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Washington to Receive $38M to Upgrade Ferry System

Tue August 23, 2022 - West Edition #18
Associated Press


The federal money will help improve terminals and preserve existing ferries. 
(Photo courtesy of WSDOT)
The federal money will help improve terminals and preserve existing ferries. (Photo courtesy of WSDOT)
The federal money will help improve terminals and preserve existing ferries. 
(Photo courtesy of WSDOT) Out of the 35 states and three territories receiving federal money for ferries, Washington will get the biggest allocation, followed by Alaska with $36 million.
(Photo courtesy of WSDOT)

SEATTLE (AP) Washington State Ferries will receive $38 million from the Federal Highway Administration to improve its ferry service.

Eight other Washington ferry providers — including the King County Department of Transportation — will receive approximately $4 million in federal money, totaling $42.4 million for the state, the Seattle Times reported.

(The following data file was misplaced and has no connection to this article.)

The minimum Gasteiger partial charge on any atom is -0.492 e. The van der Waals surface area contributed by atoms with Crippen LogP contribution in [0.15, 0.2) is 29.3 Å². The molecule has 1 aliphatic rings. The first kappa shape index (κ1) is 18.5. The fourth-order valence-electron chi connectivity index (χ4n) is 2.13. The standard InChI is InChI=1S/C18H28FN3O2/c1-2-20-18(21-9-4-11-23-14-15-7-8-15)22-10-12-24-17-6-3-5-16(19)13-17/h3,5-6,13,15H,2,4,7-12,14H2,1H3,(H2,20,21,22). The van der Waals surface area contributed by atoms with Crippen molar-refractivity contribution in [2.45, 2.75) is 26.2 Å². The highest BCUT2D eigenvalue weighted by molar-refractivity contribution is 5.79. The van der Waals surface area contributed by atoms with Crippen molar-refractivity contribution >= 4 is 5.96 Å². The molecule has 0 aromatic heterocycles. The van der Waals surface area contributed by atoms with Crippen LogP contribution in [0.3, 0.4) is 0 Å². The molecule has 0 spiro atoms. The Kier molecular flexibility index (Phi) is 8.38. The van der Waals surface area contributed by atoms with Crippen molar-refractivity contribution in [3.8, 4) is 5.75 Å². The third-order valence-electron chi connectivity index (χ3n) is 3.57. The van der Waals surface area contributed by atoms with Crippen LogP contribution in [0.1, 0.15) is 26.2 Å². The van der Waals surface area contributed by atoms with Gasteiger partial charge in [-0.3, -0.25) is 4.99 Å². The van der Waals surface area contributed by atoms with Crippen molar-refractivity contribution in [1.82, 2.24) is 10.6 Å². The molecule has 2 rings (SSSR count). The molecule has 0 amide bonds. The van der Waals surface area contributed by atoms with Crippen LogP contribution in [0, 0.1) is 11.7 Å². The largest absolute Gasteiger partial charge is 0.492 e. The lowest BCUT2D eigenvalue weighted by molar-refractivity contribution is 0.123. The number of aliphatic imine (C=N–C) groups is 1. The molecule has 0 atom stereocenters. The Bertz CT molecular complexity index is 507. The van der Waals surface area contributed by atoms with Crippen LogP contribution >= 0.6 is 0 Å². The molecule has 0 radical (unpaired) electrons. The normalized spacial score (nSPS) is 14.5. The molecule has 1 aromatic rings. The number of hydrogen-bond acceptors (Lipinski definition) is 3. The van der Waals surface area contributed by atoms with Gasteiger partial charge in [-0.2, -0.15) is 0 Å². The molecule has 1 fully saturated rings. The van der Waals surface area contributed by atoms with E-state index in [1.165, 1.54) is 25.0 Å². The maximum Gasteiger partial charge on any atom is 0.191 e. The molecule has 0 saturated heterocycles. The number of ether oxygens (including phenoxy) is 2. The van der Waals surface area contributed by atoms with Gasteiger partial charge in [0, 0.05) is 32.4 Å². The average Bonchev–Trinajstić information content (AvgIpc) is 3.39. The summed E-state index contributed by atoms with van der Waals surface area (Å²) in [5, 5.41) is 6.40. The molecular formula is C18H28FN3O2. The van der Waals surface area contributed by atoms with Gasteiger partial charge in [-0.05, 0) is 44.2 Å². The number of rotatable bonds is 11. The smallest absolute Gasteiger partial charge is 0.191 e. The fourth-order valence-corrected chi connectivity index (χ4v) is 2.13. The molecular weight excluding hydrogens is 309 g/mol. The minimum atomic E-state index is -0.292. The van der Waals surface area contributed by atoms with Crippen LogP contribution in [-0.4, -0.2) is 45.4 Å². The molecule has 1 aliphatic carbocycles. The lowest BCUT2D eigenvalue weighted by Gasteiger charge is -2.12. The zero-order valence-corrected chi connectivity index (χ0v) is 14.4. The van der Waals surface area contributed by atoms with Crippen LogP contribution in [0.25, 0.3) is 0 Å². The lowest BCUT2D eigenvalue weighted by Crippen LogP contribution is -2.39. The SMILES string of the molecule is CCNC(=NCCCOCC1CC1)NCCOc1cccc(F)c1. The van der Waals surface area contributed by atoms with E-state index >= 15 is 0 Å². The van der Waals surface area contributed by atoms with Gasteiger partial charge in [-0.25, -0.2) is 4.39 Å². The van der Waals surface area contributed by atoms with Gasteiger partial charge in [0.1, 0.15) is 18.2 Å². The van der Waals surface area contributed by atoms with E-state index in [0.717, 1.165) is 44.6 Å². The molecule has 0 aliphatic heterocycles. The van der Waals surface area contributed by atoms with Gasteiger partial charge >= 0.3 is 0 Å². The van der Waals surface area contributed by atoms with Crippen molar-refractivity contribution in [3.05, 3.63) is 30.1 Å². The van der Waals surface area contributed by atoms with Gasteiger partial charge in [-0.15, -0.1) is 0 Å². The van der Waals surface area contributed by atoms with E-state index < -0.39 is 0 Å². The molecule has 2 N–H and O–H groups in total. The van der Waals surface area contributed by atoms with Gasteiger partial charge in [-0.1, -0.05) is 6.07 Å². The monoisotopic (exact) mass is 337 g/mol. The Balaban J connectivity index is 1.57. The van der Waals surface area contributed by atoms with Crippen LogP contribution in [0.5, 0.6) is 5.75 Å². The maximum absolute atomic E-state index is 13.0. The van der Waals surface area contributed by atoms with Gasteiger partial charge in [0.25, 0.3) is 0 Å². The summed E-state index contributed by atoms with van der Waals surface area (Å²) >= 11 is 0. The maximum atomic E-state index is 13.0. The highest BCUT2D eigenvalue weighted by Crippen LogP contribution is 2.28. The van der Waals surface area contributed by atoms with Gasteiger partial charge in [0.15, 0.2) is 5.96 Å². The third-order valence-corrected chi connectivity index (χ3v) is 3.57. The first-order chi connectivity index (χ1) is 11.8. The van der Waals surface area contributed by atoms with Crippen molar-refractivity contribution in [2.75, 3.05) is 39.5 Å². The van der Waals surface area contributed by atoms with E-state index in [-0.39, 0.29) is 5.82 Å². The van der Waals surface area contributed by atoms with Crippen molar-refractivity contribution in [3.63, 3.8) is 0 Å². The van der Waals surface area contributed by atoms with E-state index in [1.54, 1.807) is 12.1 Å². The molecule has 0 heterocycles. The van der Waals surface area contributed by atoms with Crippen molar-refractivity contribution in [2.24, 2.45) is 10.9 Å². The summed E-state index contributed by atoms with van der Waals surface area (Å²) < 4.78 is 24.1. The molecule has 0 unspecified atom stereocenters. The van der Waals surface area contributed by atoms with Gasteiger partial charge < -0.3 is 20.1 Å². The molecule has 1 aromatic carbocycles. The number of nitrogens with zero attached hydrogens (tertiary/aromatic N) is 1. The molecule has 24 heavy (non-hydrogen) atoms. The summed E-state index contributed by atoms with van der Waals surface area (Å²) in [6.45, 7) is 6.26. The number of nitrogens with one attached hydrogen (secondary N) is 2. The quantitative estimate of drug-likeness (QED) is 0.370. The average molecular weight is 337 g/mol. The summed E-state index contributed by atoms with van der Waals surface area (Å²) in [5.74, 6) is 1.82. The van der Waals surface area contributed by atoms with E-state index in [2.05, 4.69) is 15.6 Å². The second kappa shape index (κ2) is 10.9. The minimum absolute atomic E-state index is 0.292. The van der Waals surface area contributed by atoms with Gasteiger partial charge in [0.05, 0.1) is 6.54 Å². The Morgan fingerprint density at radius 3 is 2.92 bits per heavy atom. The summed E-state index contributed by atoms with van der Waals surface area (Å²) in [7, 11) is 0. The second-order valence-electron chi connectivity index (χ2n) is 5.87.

That's more than double received in 2021, ferries Spokesperson Ian Sterling said in a statement.

A total of $172 million will be distributed across the United States to improve ferry service, marking the first major release of money since the passage of the Bipartisan Infrastructure Law, Sterling said.

Out of the 35 states and three territories receiving federal money for ferries, Washington will get the biggest allocation, followed by Alaska with $36 million.

The distribution of the money is determined by data from the Bureau of Transportation Statistics.

Ferry riders in Seattle and the Puget Sound area have seen their fair share of woes. Since last year, staffing shortages, boat repairs and COVID-19 outbreaks have led to reduced service on Seattle routes and cancellations. Most recently, the Cathlamet ferry crash reduced the Fauntleroy-Vashon Island-Southworth route to one boat. The Cathlamet is likely to be out for months, putting the ferry system in a squeeze. It takes 19 boats to run a full schedule. Washington ferries has 21 boats. Two are held out for maintenance at any time, leaving little room for flexibility, according to the agency.

For now, the problem of crew shortages is worse than the problem of vessel shortages. Sterling said the federal money will help improve terminals and preserve existing ferries.




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